Markieff Morris is upset with the Phoenix Suns. The 6'10" power forward went so far as to demand a trade, telling the Philadelphia Inquirer's Keith Pompey "One thing for sure, I am not going to be there. If you want to put that out there, you can put that out...I am not going to be there at all. That's just what it is."
This might be good news for a team like the Boston Celtics, who can use someone with Morris' talent as one of their frontcourt cornerstones. Here's ESPN's Kevin Pelton with an intriguing trade scenario to get the superior Morris twin to Boston:
"In many respects, the Celtics are the ideal suitor for Morris. They can offer Phoenix a replacement big man on a rookie contract -- most likely Sullinger, who's fallen out of favor in Boston, though Kelly Olynyk or even Tyler Zeller would work, too -- and sweeten the deal with their war chest of draft picks if necessary. The Celtics get the certainty of Morris' extension as opposed to the unknown of what Sullinger's next deal might look like."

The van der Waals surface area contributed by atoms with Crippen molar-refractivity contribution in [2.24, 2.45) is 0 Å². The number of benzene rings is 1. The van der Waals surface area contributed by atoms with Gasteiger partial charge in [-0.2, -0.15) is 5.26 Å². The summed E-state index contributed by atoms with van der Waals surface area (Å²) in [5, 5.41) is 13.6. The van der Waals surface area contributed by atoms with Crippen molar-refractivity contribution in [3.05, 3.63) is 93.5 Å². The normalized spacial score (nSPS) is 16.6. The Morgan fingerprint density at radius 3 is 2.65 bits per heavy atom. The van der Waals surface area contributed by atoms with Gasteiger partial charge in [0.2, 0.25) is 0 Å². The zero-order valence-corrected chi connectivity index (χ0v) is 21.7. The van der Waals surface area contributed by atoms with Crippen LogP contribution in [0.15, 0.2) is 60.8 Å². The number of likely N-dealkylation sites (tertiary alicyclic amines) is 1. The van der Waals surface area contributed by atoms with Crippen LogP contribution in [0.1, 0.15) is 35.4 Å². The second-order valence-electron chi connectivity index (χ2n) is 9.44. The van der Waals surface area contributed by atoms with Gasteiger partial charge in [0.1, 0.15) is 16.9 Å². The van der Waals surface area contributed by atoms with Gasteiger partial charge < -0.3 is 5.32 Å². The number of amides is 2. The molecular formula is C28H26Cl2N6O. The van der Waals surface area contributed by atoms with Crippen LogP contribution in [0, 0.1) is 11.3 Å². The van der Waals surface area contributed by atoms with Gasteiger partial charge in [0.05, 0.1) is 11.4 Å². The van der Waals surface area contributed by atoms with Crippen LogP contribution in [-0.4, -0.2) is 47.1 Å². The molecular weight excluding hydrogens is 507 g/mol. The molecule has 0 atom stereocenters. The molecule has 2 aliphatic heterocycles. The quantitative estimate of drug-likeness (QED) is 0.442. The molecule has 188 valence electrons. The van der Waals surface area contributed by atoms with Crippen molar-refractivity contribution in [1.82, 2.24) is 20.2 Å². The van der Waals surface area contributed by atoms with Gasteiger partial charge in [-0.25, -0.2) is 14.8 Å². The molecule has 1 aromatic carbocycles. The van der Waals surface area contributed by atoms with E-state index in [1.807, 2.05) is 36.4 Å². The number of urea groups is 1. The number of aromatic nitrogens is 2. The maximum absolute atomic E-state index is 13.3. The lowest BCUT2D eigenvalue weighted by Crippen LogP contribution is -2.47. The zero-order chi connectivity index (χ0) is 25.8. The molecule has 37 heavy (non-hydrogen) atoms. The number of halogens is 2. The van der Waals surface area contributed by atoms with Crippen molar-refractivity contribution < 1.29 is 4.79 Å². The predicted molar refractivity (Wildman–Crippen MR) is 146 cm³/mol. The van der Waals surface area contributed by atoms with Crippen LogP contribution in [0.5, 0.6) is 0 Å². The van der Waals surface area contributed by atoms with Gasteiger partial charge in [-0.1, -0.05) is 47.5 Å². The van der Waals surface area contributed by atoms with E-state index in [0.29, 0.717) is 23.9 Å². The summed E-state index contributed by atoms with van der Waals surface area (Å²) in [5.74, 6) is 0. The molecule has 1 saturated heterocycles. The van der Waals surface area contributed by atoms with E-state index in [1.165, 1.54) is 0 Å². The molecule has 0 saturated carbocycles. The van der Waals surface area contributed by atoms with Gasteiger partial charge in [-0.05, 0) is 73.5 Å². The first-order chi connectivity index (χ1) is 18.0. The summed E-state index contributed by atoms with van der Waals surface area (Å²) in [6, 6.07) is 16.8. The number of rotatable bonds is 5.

There's a lot to like here, but there are also serious drawbacks. Forget about the ugly temper tantrum he's throwing in the media -- or the pending felony assault charges him and his twin brother still face -- Morris isn't a great rebounder, doesn't shoot threes, block shots or get to the free-throw line. All that's important.
He's about to turn 26 and is locked into an extremely team-friendly contract, but the cons of forfeiting valuable assets for someone who might still be disgruntled after a trade isn't worth it. Morris isn't a star, which means he isn't worth the headache.